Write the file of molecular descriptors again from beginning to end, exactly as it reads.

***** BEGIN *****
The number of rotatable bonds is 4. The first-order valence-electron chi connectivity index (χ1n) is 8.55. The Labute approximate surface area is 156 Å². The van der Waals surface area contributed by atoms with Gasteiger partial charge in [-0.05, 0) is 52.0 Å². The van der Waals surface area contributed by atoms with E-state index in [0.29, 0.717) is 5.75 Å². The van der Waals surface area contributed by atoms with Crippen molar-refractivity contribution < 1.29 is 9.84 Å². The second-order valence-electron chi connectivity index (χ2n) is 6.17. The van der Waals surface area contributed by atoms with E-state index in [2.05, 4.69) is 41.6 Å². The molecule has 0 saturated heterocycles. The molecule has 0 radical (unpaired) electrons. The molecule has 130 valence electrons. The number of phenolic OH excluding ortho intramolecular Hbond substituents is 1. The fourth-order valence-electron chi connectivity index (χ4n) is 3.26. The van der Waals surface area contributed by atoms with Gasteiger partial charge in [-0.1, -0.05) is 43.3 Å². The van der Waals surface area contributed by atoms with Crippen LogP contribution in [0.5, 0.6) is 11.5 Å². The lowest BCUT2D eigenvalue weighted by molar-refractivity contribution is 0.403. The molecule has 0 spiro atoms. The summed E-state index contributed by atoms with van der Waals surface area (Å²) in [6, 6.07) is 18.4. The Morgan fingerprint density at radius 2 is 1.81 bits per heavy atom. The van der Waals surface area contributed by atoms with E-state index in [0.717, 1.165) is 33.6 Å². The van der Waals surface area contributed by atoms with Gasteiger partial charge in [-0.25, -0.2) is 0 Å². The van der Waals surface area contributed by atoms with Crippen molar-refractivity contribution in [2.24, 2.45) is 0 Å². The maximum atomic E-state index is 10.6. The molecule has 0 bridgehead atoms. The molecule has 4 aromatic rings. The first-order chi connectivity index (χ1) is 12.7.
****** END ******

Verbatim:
The number of rotatable bonds is 4. The first-order valence-electron chi connectivity index (χ1n) is 8.55. The Labute approximate surface area is 156 Å². The van der Waals surface area contributed by atoms with Gasteiger partial charge in [-0.05, 0) is 52.0 Å². The van der Waals surface area contributed by atoms with E-state index in [0.29, 0.717) is 5.75 Å². The van der Waals surface area contributed by atoms with Crippen molar-refractivity contribution < 1.29 is 9.84 Å². The second-order valence-electron chi connectivity index (χ2n) is 6.17. The van der Waals surface area contributed by atoms with E-state index in [2.05, 4.69) is 41.6 Å². The molecule has 0 saturated heterocycles. The molecule has 0 radical (unpaired) electrons. The molecule has 130 valence electrons. The number of phenolic OH excluding ortho intramolecular Hbond substituents is 1. The fourth-order valence-electron chi connectivity index (χ4n) is 3.26. The van der Waals surface area contributed by atoms with Gasteiger partial charge in [-0.1, -0.05) is 43.3 Å². The van der Waals surface area contributed by atoms with Crippen LogP contribution in [0.5, 0.6) is 11.5 Å². The lowest BCUT2D eigenvalue weighted by molar-refractivity contribution is 0.403. The molecule has 0 spiro atoms. The summed E-state index contributed by atoms with van der Waals surface area (Å²) in [6, 6.07) is 18.4. The Morgan fingerprint density at radius 2 is 1.81 bits per heavy atom. The van der Waals surface area contributed by atoms with E-state index in [0.717, 1.165) is 33.6 Å². The van der Waals surface area contributed by atoms with Gasteiger partial charge in [-0.25, -0.2) is 0 Å². The van der Waals surface area contributed by atoms with Crippen molar-refractivity contribution in [2.24, 2.45) is 0 Å². The maximum atomic E-state index is 10.6. The molecule has 0 bridgehead atoms. The molecule has 4 aromatic rings. The first-order chi connectivity index (χ1) is 12.7.